Tag Archives: Protestants

The Protestants of Champagne-Ardenne of the 16th and 17th Centuries

Modern-day Ardennes – Aube – Marne – Haute-Marne

 Champagne-Ardenne, with its capital Troyes, was located within the northeast region of France near the borders with Belgium and Germany. This large province was first established as a territory in the 11th century. In 1284, Champagne was unified with France under the leadership of King Philippe IV.

This research guide is a comprehensive tool for researching French Protestant ancestors from this region.

Caveat: much of it is in French.

Champagne – The ancient, or pre-French Revolution, province of Champagne was subdivided into many territories; Champagne (Troyes) Rhemois (Reims) – Rethelois (Rethel including Porcien) – Perthois (Vitry-le-François) – Vallage (Joinville) – Bassigny (Val-de-Meuse) – Senonais (Sens) – Sedan (Sedan) – Tonnerrois (Tonnerre) – Chalonnais (Châlons-en-Champagne) – Barrois (Barrois-sur-Aube) – Brie Champenoise (Meaux) – Arcy (Arcy-sur-Cure) – Dieulet (Vaux-en-Dieulet) – Pays de Der (Montier-en-Der)  – Clermontois (Argonne)

Following the French Revolution, the province was divided into four départements: Ardennes – Marne – Aube – Haute-Marne.

Please note the ancient province of Ardenne (without an ‘’s’) and modern-day Ardennes (département) are basically the same region. Ardenne was located primarily in Belgium and Luxembourg, but stretched well into Germany and France (lending its name to the Département of Ardennes and the former Champagne-Ardenne.) The primary towns or cities of the Ardenne of France were La Roche-en-Ardenne, Libramont, Neufchâteau, Bouillon, Bastogne, Spa, Saint-Hubert, Chimay, Sedan, Charleville-Mézières, Givet, Revin.

(Source: Wikipedia)

Musée Protestant (France), a leading historical society in France, places modern-day Aisne within the ancient Champagne-Ardenne region. The Government of France in past centuries had placed modern-day département of Aisne within the region of Hauts-de-France – See https://genealogyensemble.com/2020/03/15/hauts-de-france-the-protestants-of-artois-calaisis-flandre-picardie-of-the-16th-and-17th-centuries/   I also added the département of Aisne to this dossier. See page 7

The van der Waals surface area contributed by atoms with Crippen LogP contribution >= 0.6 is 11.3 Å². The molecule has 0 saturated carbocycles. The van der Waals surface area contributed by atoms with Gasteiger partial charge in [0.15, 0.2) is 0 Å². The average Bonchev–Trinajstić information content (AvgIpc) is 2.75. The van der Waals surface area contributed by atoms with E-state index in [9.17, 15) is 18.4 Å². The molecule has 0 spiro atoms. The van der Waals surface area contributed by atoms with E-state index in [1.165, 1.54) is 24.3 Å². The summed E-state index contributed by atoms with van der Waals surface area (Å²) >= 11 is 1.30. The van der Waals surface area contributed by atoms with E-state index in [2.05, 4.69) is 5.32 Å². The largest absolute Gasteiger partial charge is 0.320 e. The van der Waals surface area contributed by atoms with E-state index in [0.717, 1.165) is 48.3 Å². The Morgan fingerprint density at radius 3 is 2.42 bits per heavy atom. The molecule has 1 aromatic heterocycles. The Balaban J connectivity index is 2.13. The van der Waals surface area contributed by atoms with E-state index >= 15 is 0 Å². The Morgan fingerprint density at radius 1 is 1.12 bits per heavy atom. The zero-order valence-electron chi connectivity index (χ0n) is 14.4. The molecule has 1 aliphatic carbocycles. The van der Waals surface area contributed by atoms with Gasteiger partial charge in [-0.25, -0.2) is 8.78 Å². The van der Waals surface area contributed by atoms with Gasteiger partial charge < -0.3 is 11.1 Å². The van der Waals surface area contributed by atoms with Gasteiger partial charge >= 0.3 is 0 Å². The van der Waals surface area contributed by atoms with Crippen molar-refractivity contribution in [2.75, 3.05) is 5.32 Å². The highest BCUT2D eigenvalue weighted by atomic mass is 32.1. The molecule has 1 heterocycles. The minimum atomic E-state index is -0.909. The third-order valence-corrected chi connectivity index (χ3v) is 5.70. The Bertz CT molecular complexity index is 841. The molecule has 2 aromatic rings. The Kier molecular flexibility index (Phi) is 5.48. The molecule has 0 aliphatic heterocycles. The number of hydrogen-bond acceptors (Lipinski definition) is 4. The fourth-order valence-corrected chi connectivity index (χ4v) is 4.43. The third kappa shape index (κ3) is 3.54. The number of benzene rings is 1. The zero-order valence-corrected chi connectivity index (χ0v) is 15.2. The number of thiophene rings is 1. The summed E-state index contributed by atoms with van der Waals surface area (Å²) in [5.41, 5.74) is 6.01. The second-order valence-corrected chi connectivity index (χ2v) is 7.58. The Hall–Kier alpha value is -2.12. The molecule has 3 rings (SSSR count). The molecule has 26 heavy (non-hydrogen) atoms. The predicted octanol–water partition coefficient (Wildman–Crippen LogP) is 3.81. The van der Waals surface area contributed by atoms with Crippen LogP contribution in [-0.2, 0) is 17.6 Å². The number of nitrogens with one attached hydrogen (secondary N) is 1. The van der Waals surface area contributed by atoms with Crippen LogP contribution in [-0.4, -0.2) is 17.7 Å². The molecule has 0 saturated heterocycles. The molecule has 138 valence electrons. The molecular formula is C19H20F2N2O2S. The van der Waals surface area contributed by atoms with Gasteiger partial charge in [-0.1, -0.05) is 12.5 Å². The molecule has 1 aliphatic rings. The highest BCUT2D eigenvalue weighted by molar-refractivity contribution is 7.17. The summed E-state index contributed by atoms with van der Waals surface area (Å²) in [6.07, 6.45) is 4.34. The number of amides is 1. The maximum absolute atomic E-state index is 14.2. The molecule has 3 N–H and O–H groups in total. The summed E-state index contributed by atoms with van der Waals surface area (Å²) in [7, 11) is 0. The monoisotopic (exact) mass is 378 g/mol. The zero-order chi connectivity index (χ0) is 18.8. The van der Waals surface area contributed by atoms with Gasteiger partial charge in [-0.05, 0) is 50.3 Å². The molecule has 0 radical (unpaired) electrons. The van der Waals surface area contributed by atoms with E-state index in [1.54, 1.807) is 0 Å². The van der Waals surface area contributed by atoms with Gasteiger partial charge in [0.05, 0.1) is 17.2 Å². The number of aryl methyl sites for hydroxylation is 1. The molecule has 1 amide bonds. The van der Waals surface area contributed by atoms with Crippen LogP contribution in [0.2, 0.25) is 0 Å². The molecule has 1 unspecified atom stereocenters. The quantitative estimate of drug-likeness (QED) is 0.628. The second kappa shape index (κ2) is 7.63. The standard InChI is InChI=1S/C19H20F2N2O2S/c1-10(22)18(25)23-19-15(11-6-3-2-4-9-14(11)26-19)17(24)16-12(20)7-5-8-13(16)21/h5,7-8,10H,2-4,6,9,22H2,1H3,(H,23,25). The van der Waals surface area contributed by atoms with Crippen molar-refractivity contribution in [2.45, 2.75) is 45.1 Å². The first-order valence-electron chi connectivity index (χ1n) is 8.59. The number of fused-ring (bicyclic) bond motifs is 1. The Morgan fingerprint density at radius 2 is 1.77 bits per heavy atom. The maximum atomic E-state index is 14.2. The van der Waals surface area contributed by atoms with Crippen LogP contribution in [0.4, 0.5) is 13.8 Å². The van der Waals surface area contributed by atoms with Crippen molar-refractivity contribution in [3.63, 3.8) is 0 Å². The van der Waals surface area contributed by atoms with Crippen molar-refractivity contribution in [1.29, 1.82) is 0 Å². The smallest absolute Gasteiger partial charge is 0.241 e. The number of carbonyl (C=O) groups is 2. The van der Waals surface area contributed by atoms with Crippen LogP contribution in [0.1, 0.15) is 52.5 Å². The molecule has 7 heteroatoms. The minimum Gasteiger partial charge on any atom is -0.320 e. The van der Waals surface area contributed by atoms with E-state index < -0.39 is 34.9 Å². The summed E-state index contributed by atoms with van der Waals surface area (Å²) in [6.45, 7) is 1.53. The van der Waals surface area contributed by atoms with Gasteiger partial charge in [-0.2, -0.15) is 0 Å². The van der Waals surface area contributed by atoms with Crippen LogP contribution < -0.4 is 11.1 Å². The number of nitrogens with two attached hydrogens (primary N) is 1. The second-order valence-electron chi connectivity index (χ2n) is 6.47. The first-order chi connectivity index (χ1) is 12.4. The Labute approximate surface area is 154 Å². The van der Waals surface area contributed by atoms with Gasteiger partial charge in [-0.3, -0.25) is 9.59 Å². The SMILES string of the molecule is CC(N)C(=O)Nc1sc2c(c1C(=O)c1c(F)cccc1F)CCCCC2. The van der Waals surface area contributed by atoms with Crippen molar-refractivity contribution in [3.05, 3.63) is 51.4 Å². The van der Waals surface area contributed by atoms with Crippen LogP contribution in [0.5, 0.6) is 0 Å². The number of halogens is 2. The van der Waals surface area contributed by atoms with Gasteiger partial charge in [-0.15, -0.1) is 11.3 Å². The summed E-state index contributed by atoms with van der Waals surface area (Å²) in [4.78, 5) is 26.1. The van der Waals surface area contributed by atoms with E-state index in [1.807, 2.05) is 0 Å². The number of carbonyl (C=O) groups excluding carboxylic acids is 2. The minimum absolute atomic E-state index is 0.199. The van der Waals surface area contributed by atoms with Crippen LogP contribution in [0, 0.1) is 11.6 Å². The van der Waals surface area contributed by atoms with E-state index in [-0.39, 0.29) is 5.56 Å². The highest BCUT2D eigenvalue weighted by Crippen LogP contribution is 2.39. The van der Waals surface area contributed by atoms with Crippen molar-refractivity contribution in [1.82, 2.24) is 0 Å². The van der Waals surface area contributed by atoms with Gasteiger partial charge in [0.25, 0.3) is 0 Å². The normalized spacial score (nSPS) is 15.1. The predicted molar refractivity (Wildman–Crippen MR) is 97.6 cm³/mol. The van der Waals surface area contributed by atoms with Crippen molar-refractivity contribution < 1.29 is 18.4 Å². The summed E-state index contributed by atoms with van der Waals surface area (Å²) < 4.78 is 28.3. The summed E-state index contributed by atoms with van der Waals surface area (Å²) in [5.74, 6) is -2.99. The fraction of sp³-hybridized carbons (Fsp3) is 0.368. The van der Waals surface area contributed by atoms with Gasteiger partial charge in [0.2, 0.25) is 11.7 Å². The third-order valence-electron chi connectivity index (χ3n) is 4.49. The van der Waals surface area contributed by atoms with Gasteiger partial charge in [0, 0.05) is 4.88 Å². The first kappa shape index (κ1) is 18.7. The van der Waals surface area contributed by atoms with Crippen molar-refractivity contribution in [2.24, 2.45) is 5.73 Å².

On pages 3, 4 and 9, I have added additional texts in regard to Protestantism in France. These resources can be accessed at various Archives départementales de France.

This region of Champagne-Ardenne was home to exceptional individuals during the 16th and 17th centuries including:

  • Françoise de Bourbon – Vendôme
  • Henri-Robert de la Marck
  • Many professors at the Académie de Sedan, a Protestant college in the city of Sedan from 1559 to 1681. There are articles on the Academy of Sedan and some of its professors on the English and French-language versions of Wikipedia, and at BnF (Bibliothèque nationale de France.

Click here to view the 43-page PDF research guide:   The Protestants of Champagne-Ardenne

Included are links to records concerning Protestants in French archives;  collections on familysearch.org; Histoire des protestants en France by Patrick Cabanel; research guide to family history in France by Gildas Bernard; towns in this region where Protestants resided between 1565-1721; Protestant church and civil registers in France;, links to the Académy de Sedan; books about the history of Protestants in this region; historical societies; online resources; BnF; archives; archives départementales; archives municipales; old Protestant newspapers; genealogy in France, regional; publishers; links to Genealogy Ensemble articles.